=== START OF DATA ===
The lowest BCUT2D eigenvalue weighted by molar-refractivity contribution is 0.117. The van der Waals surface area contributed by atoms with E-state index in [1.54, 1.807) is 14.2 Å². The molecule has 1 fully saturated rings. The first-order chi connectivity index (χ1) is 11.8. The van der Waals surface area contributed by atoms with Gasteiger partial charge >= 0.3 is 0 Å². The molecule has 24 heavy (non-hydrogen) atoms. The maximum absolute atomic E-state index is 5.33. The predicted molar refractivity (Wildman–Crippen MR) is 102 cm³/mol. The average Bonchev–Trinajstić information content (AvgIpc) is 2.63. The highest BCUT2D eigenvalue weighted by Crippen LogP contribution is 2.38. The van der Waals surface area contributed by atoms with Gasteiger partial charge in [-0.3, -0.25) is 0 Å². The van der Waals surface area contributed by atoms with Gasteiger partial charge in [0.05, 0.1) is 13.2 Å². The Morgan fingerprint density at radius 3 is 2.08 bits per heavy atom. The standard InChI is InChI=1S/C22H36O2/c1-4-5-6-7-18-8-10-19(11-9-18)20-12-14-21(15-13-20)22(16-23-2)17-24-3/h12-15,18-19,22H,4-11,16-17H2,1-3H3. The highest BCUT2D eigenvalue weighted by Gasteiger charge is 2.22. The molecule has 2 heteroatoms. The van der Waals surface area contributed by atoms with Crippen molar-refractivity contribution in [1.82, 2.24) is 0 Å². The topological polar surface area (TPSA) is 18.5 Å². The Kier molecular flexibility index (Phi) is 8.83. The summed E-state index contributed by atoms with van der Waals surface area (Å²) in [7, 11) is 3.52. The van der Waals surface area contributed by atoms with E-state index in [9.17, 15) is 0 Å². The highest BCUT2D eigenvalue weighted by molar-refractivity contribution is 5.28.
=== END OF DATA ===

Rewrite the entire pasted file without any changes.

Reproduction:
The lowest BCUT2D eigenvalue weighted by molar-refractivity contribution is 0.117. The van der Waals surface area contributed by atoms with E-state index in [1.54, 1.807) is 14.2 Å². The molecule has 1 fully saturated rings. The first-order chi connectivity index (χ1) is 11.8. The van der Waals surface area contributed by atoms with Gasteiger partial charge >= 0.3 is 0 Å². The molecule has 24 heavy (non-hydrogen) atoms. The maximum absolute atomic E-state index is 5.33. The predicted molar refractivity (Wildman–Crippen MR) is 102 cm³/mol. The average Bonchev–Trinajstić information content (AvgIpc) is 2.63. The highest BCUT2D eigenvalue weighted by Crippen LogP contribution is 2.38. The van der Waals surface area contributed by atoms with Gasteiger partial charge in [-0.3, -0.25) is 0 Å². The van der Waals surface area contributed by atoms with Gasteiger partial charge in [0.05, 0.1) is 13.2 Å². The Morgan fingerprint density at radius 3 is 2.08 bits per heavy atom. The standard InChI is InChI=1S/C22H36O2/c1-4-5-6-7-18-8-10-19(11-9-18)20-12-14-21(15-13-20)22(16-23-2)17-24-3/h12-15,18-19,22H,4-11,16-17H2,1-3H3. The highest BCUT2D eigenvalue weighted by Gasteiger charge is 2.22. The molecule has 2 heteroatoms. The van der Waals surface area contributed by atoms with Crippen molar-refractivity contribution in [1.82, 2.24) is 0 Å². The topological polar surface area (TPSA) is 18.5 Å². The Kier molecular flexibility index (Phi) is 8.83. The summed E-state index contributed by atoms with van der Waals surface area (Å²) in [7, 11) is 3.52. The van der Waals surface area contributed by atoms with E-state index in [9.17, 15) is 0 Å². The highest BCUT2D eigenvalue weighted by molar-refractivity contribution is 5.28.